Billy-Ann Houle

Kinesiologist at CIUSSS Centre-Sud-de-l’île-de-Montréal

Billy-Ann Houle

Making a difference

Kinesiologist Billy-Ann Houle’s work involves the repetitive performance of certain gestures, which allows the brain to recognize them and, ultimately, the person to relearn the movement associated with it. The combination of these movements and their succession leads to relearning an activity, a routine or even a simple action like strumming the strings on a guitar.

Combining the useful with the enjoyable

Billy-Ann Houle devotes a great deal of her daily work to listening to her patients so that she can understand their specific challenges. “My first goal is always to enable them to regain or pursue activities they like,” says Billy-Ann Houle, who primarily works with people with progressive diseases. “I ask them what they miss the most as a result of their physical limitations. Climbing, golfing, skiing, and so on. Then I prepare the appropriate exercises.”

The specialist must also educate her patients in a way that’s stimulating. “The exercises they need to do often produce small, barely perceptible, but steady, victories, that they aren’t really able to appreciate the benefit of. So, my role is to help them see the progress they’re making.”

The same applies to self-discipline, a key to success. “If they stop training once they’re home from their stay in a specialized facility, they’ll lose everything they gained. So, I help keep their motivation up.”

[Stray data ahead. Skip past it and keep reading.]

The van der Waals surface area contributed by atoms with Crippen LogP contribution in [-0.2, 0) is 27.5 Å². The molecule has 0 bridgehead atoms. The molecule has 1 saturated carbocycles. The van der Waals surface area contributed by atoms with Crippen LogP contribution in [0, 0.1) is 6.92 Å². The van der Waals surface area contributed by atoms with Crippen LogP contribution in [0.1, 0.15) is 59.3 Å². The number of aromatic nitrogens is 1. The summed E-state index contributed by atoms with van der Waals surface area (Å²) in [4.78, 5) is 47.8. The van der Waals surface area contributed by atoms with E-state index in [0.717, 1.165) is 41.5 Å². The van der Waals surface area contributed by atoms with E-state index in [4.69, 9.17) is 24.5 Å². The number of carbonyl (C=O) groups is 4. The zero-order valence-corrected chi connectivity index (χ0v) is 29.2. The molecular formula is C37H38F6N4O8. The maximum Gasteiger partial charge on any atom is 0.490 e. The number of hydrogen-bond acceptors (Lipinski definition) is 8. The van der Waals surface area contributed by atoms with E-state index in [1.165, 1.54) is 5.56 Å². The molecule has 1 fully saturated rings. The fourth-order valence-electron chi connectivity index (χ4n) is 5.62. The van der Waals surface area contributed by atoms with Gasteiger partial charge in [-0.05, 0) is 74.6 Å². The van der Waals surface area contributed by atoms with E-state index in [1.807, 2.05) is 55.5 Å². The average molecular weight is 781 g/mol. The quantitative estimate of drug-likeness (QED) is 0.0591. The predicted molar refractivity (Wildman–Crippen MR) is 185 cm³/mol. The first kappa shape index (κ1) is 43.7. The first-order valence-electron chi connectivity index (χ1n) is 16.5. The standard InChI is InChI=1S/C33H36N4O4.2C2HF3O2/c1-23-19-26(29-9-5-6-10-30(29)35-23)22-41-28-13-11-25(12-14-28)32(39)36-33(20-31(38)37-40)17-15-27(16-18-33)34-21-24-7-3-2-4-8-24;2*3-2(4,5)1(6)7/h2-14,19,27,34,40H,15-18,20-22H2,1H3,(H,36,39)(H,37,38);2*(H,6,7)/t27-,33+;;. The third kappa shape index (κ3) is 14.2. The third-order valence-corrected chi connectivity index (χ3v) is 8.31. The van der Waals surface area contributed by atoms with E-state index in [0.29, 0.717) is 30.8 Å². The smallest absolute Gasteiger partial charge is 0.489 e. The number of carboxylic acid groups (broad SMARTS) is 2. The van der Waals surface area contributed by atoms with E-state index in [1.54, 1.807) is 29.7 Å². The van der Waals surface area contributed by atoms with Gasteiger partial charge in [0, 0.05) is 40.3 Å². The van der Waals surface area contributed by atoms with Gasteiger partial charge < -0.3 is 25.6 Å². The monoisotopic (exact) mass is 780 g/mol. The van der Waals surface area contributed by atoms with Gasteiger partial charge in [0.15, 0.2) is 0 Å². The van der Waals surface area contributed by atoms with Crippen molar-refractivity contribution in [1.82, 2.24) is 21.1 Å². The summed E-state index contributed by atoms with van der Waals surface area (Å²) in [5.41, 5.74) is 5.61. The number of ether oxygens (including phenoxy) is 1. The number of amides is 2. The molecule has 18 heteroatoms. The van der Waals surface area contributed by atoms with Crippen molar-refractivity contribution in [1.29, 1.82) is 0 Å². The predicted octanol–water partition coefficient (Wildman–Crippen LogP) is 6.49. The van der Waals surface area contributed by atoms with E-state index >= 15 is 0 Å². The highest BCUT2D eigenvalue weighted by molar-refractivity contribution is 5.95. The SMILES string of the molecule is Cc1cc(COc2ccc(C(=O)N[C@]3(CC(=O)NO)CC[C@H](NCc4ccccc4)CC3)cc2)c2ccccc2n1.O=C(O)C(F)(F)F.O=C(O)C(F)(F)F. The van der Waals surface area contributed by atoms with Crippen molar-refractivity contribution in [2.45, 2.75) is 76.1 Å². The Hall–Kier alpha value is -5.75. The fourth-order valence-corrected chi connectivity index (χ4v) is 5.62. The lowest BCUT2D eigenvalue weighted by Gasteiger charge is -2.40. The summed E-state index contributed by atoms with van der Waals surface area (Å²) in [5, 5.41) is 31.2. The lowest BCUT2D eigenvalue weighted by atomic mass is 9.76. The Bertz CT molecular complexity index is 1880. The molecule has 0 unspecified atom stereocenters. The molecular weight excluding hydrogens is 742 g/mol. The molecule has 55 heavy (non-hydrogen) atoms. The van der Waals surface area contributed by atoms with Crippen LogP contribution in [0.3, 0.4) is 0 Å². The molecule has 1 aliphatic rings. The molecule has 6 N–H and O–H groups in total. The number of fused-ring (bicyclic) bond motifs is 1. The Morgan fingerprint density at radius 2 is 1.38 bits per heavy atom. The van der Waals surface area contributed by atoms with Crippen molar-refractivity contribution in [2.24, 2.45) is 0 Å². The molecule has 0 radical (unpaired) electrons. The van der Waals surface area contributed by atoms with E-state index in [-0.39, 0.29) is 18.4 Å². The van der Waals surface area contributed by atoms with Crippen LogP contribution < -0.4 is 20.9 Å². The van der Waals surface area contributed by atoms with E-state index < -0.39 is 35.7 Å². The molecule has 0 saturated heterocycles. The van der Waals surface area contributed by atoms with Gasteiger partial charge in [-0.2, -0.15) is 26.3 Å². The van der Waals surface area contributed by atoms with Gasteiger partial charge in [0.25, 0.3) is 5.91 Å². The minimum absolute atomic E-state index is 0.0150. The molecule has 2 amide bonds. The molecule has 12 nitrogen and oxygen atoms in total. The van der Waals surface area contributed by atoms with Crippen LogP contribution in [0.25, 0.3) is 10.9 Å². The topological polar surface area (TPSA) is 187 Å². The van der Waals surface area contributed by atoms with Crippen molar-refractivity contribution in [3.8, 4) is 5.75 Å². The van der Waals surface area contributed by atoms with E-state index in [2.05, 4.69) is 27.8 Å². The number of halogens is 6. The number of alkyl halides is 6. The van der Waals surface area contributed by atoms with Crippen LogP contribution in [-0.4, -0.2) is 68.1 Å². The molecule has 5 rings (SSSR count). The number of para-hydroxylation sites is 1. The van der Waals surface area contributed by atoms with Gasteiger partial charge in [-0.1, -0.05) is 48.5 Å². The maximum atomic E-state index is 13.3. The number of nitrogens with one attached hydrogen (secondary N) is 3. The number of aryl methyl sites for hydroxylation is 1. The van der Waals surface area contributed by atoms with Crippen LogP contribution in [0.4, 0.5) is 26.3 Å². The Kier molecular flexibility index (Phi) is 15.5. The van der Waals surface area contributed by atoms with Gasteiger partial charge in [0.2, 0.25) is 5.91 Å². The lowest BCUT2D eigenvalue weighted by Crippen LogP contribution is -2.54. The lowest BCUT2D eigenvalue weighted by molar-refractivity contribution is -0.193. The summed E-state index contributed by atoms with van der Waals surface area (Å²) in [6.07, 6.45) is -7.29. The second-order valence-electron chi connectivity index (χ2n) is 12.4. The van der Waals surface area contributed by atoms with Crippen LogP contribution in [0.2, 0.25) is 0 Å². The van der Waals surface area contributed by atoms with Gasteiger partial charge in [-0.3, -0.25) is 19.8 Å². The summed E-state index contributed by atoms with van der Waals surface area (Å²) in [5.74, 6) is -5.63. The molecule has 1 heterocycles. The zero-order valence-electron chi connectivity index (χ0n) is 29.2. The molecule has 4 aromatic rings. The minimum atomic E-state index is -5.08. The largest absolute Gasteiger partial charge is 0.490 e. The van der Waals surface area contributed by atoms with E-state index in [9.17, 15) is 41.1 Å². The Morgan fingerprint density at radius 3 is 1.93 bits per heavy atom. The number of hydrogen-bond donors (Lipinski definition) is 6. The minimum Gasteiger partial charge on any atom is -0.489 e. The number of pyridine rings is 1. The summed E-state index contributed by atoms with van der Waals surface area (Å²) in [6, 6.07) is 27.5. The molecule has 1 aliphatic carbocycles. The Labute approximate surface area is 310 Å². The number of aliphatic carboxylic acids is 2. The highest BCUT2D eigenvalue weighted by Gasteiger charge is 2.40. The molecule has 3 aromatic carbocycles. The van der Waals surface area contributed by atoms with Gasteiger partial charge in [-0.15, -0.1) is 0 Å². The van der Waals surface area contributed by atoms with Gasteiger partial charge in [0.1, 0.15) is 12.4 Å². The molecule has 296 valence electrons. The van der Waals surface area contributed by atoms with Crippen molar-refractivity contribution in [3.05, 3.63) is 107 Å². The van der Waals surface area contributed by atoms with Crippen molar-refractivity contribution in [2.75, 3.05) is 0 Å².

To do this, Billy-Ann Houle sometimes uses some original approaches. “One patient loved the game Wii Fit with its activities for balance, flexion, running and so forth. So, I prepared exercises for her around it that were both fun and effective to make the process more pleasant.”

Making a difference through exercises and tenacity.

Billy-Ann Houle

Being aware of the progress made

Confidence is another aspect that she actively works on with her patients. “I recently organized an autonomous walking session in a park for a man who, until then, was using a walker. Because he was going to walk for the first time without this device, he was worried about others staring at him. So, I showed him that the judgment of others was nothing compared with the major progress that the exercise was going to bring him.”

Billy-Ann Houle sees her patients progress at different—but sometimes surprising—rates. One of her patients, who was wheelchair-bound when she first met him, participated less than a year later in a 10-kilometre race!

She admits that not everyone is able to fully reclaim their past lives. “But, through exercises and tenacity, we can make a difference in maximizing their return to a normal life. Kinesiology is also evolving and is being combined with physiotherapy and neurology. The difference we’re making today will keep getting better, even in the near future.”

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